Abstract: This paper analyses the way households in rural China use rural-urban migration and off-farm work as a response to negative productivity shocks in agriculture. I employ various waves of a longitudinal survey to construct a panel of individual migration and labour supply histories, and match them to detailed weather information, which I use to instrument agricultural productivity. For identification, I exploit the year-by-county variation in growing season rainfalls to explain within-individual changes in labor allocation. Data on days of work supplied to each sector allow to study the responses to weather shocks along both the participation and the intensive margin. Results suggest that farming activity decreases by 4.5% while migration increases by about 5% in response to a 1-standard deviation negative rainfall shock. Increment in rural-urban migration derives from both longer spells in the city as well as raise in the likelihood to participate in the urban sector. I find interesting heterogeneous responses across generations driven by age-specific migration costs and changes in the relative productivity of sectors. Finally, land tenure insecurity seems to partially prevent households from freely reallocating labor away from farming in bad times.
    Keywords: Agricultural productivity, Labor supply, Rural-urban migration, China
    JEL: J22 R23 J61
    Date: 2018–02
  5. By: Bhalotra, Sonia R. (University of Essex); Clots-Figueras, Irma (Universidad Carlos III de Madrid); Iyer, Lakshmi (University of Notre Dame)
    Abstract: Leveraging close elections to generate quasi-random variation in the religious identity of state legislators in India, we find lower rates of female foeticide in districts with Muslim legislators, which we argue reflects a greater (religious) aversion to abortion among Muslims. These districts exhibit increases in fertility that offset the decrease in girl abortion. We find no evidence of greater postnatal neglect of girls once more girls are born. Our findings show that politician preferences over abortion influence abortion-related outcomes, most likely through greater enforcement of laws against sex determination.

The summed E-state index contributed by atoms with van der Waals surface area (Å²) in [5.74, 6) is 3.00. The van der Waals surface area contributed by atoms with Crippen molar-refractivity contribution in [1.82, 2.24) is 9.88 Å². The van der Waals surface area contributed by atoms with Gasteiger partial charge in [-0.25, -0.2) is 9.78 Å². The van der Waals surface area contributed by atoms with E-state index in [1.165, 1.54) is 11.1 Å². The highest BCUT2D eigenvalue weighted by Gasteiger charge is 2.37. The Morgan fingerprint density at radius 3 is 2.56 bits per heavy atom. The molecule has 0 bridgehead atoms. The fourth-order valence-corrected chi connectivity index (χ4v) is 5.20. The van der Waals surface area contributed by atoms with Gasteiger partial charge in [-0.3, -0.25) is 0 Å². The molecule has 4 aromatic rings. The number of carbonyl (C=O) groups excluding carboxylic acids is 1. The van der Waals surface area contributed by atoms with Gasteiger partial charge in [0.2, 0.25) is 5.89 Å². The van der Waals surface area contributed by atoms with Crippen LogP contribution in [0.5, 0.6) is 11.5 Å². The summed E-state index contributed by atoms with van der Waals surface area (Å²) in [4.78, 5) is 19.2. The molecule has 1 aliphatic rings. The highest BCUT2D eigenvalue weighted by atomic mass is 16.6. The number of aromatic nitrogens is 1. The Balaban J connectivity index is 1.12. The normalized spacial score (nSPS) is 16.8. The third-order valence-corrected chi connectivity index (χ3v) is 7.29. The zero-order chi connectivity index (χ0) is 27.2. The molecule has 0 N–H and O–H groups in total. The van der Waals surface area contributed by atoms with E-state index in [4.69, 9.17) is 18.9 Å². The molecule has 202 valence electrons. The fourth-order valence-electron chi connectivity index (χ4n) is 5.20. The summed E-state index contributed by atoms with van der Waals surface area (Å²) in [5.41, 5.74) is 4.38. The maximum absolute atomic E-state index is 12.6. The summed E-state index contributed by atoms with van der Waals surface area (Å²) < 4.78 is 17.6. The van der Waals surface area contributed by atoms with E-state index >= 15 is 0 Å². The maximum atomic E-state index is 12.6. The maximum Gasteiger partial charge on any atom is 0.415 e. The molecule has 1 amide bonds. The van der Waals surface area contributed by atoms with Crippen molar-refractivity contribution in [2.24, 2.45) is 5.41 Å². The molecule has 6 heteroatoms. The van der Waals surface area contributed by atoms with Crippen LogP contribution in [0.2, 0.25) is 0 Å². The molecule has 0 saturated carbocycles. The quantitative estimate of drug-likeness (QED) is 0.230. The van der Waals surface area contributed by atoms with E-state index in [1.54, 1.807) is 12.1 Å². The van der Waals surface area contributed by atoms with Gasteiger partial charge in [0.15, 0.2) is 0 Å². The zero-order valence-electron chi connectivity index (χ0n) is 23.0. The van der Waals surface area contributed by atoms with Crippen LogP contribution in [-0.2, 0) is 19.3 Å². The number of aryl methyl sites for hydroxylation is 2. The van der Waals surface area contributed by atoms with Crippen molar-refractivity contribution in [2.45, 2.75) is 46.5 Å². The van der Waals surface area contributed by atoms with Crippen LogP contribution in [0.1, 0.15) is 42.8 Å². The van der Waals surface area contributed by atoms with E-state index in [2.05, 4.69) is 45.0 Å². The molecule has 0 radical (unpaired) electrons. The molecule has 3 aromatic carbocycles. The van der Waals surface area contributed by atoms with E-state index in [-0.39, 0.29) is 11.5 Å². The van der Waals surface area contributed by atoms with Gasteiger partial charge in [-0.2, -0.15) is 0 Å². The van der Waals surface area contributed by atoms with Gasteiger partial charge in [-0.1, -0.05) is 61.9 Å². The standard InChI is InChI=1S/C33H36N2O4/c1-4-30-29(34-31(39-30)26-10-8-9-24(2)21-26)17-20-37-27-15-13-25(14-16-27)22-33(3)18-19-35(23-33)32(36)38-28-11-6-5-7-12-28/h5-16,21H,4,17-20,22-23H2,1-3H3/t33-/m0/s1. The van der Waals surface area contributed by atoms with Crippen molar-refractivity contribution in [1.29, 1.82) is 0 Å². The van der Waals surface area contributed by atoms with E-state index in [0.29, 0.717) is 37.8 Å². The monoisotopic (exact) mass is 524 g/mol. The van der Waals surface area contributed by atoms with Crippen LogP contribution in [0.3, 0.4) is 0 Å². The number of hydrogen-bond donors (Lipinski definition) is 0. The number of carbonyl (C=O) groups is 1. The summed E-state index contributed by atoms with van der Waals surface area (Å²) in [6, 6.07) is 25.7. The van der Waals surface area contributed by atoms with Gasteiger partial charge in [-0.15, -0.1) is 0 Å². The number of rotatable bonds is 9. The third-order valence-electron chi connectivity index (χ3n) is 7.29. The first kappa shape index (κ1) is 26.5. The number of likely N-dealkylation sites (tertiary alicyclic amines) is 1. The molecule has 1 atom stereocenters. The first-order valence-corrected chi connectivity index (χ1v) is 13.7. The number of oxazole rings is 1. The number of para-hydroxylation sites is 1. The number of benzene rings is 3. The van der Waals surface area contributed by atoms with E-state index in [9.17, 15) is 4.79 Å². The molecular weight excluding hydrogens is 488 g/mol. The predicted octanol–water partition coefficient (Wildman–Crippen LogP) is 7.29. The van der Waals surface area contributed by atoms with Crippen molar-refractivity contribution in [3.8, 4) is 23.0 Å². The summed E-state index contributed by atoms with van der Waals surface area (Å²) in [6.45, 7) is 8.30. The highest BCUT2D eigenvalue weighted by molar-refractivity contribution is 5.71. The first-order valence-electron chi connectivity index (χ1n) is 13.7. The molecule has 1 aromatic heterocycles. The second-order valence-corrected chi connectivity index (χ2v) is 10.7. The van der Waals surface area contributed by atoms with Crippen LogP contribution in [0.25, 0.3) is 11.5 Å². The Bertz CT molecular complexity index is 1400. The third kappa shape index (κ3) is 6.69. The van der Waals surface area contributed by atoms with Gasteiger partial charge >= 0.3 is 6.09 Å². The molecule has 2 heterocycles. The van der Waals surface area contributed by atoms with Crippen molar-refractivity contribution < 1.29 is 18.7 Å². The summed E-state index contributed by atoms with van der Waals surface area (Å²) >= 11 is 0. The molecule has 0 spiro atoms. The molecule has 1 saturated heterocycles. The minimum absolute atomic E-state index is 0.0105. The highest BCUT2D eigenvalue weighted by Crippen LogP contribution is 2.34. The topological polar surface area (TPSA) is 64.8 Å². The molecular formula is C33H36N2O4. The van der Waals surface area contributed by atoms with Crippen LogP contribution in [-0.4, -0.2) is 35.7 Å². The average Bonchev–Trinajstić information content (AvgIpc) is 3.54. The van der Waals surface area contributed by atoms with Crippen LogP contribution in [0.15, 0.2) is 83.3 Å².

Keywords: religion, politician identity, abortion, sex selection, fertility, infant mortality, India, Muslims
    JEL: I15 J13 O15 P16
    Date: 2018–01
  6. By: Chau, Nancy (Cornell University); Liu, Yanyan (IFPRI, International Food Policy Research Institute); Soundararajan, Vidhya (Indian Institute of Management)
    Abstract: Are political activists preferentially targeted by politicians engaging in clientelistic transfers to bolster political support? We provide the first model to highlight two possible rationales for such transfers: to mobilize support from the activists themselves, or to mobilize support from electors these activists have influence over. Using novel household data on ex ante political affiliation and jobs received subsequent to large-scale decentralized workfare program in India, we find that activists are indeed preferentially targeted, and furthermore, such transfers are more pronounced in locations where citizen political involvement is less common, and in remote and less connected areas where activists' role in information transfers is most critical. We argue that the evidence is consistent with the use of transfers to leverage the influence of activists over the decision-making of other electors. Our results are not driven by self selection, reverse causality, and other program transfers, and are robust to alternate definitions of "activism".
    Keywords: political clientelism, political activism, NREGS, India
    JEL: D7 H5
    Date: 2018–01
  7. By: Elsayed, Ahmed (IZA); Wahba, Jackline (University of Southampton)
    Abstract: This paper examines informality during the political and economic turmoil that accompanied the Arab Spring revolution in Egypt. The paper focuses on unprotected employment and the extent to which it changed by educational level right after the January Uprising of 2011. We find that over time and particularly after the revolution, informal employment has increased for both high- and low-educated workers however, through different paths: high educated were more likely to be stuck in informality, whilst low-educated formal workers were more likely to lose their contracts. The results suggest a high level of rigidity in the Egyptian labor market even in the wake of the Arab Spring.
    Keywords: informal employment, job contracts, Arab Spring
    JEL: J21 J23 J24 J31 O17
    Date: 2017–12
  8. By: Mahembe, Edmore; Odhiambo, Nicholas M.
    Abstract: The main objective of this study is to examine the effect of official development assistance (ODA) or foreign aid on poverty in Sub-Saharan Africa (SSA) region over the period 1981-2011. This study uses recent dynamic panel estimation techniques, including those methods which deal with endogeneity and simultaneity concerns. To test the robustness of the results, the study uses three different proxies for poverty and five proxies for foreign aid. The main finding of the study is that foreign aid does have statistically significant poverty reduction effect. The results are consistent across all the three poverty proxies. The disaggregating of aid by source and type could not offer conclusive results. On the other hand, the study found that income per capita have around three times higher poverty-reducing effect compared to foreign aid while inequality has a detrimental effect on the fight against poverty.
    Keywords: Official development assistance (ODA); foreign aid; poverty; economic growth; inequality; developing countries; dynamic panel data analysis; system GMM
    Date: 2018–02–16